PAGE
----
J.B. Spins

Jazz, film, and improvised culture.

Monday, July 11, 2016

Japan Cuts ’16: Bitter Honey

Akako Akai is nothing like the shape-shifters you will find in most paperback paranormal romances. She is young and saucy and ever so fascinated with seventy-something novelist Ojisama. In their world, she is his creation, but she has a mind of her own. Not surprisingly, they both sprung from the mind and pen of Saisei Muro, another novelist in his seventh decade. Their age difference might look problematic, but the whole human-goldfish thing really makes their relationship complicated in Gakuryû Ishii’s Bitter Honey (trailer here), which screens during this year’s Japan Cuts: Festival of New Japanese Film inNew York.

Apparently, Ojisama has a bed-ridden wife, but he rarely sees her and we never do. Instead, he prefers to ambiguously flirt and play with Akai, a goldfish he bought for three hundred Yen, who can take human form for prolonged periods of time. He is content keeping things slightly naughty but ultimately chaste. However, Akai decides she wants to take matters to the next level when she meets Yuriko, the ghost of Ojisama’s spurned lover. Even though she and Yuriko’s spirit, a classic Japanese specter in the Kwaidan tradition become fast friends, the dead woman’s history stimulates feelings of jealousy. Those feelings increase exponentially when she discovers Ojisama is also seeing a pretty school teacher on the side.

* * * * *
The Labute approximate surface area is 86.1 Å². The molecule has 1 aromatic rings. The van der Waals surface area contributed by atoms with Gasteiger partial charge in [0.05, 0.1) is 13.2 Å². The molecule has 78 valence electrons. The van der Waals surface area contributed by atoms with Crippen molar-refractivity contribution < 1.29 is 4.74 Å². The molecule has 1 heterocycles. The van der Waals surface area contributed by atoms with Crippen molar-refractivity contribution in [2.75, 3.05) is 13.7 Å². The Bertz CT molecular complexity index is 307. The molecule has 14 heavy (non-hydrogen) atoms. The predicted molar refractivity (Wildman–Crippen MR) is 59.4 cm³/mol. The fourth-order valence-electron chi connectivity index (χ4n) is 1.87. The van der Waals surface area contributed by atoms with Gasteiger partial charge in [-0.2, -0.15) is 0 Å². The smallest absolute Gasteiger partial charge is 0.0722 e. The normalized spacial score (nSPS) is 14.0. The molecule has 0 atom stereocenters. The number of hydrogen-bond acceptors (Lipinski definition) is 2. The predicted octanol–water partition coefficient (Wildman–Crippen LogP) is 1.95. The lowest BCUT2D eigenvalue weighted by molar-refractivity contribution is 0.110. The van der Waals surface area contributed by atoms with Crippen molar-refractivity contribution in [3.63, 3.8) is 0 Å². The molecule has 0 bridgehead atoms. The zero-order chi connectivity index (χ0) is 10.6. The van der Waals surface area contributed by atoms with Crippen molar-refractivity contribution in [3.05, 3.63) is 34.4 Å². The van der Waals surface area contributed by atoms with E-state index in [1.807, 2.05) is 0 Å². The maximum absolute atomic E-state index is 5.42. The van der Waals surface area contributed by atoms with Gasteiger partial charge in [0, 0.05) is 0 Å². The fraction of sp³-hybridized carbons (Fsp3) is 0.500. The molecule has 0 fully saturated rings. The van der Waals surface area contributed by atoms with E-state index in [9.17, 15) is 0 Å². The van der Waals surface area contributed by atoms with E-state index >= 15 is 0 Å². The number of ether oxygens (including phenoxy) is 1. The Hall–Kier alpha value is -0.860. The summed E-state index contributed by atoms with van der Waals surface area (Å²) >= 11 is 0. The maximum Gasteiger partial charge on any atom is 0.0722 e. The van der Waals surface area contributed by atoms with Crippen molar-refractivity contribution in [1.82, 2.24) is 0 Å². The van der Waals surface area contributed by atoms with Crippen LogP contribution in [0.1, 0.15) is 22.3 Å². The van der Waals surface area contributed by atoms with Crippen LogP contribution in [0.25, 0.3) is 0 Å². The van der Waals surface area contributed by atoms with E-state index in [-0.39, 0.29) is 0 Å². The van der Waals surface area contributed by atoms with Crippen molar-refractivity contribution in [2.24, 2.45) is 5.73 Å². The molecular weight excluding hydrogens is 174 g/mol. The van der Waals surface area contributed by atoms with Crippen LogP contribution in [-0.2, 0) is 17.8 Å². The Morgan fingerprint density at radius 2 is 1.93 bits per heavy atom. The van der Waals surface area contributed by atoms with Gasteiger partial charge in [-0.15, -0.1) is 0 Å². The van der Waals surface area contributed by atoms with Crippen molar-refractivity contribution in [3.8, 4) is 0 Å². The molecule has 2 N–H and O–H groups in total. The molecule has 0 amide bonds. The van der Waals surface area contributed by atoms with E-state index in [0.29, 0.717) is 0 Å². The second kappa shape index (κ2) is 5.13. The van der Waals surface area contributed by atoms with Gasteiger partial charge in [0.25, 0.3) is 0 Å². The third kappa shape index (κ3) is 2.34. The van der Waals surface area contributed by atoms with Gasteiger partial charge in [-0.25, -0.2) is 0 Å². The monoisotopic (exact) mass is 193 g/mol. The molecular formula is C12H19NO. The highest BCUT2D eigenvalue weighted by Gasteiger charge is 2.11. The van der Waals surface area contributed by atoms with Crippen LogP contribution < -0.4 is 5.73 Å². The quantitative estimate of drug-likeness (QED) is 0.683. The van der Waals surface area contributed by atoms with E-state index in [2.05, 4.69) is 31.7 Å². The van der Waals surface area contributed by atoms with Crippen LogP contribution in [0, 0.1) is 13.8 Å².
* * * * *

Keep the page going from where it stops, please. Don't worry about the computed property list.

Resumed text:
Arguably, Bitter Honey heralds a mini-boomlet of darkly obsessive shape-shiftery romances, together with Agnieszka Smoczyńska’s The Lure and Károly Ujj Mészáros’s Liza, the Foxy Fair. Glad we are to have them all. Ishii is known for wilder fare, but he and screenwriter Takehito Minato adapt Muro’s novel with lyrical sensitivity. There are echoes of the oldster obsessions of Stealing Beauty and Venus, but Ishii takes those themes deeper, while evoking the look and vibe of post-war Japan with fatalistic nostalgia.

On paper, Ojisama probably sounds as creepy as Humbert Humbert, but Ren Osugi keenly humanizes all his insecurities and regrets. Fumi Nikaido performance as Akai is charming and energetic, but also deeply sad in a way that is quite wonderful. Yoko Maki is also literally and figuratively haunting as Yuriko, while Masatoshi Nagase adds an intriguing dash of mystery as Tatsuo, the fish-monger.

Despite its outrageous premise and frequent surreal sequences, Bitter Honey is a thoughtful and mature film. It also looks terrific, thanks in large measure to cinematographer Norimichi Kasamatsu’s rich, crimson color palate and costume designer Kazuhiro Sawataishi’s flowing goldfish-like sashes. Highly recommended for discerning adults, Bitter Honey screens this Friday (7/15) at the Japan Society, as part of Japan Cuts 2016.

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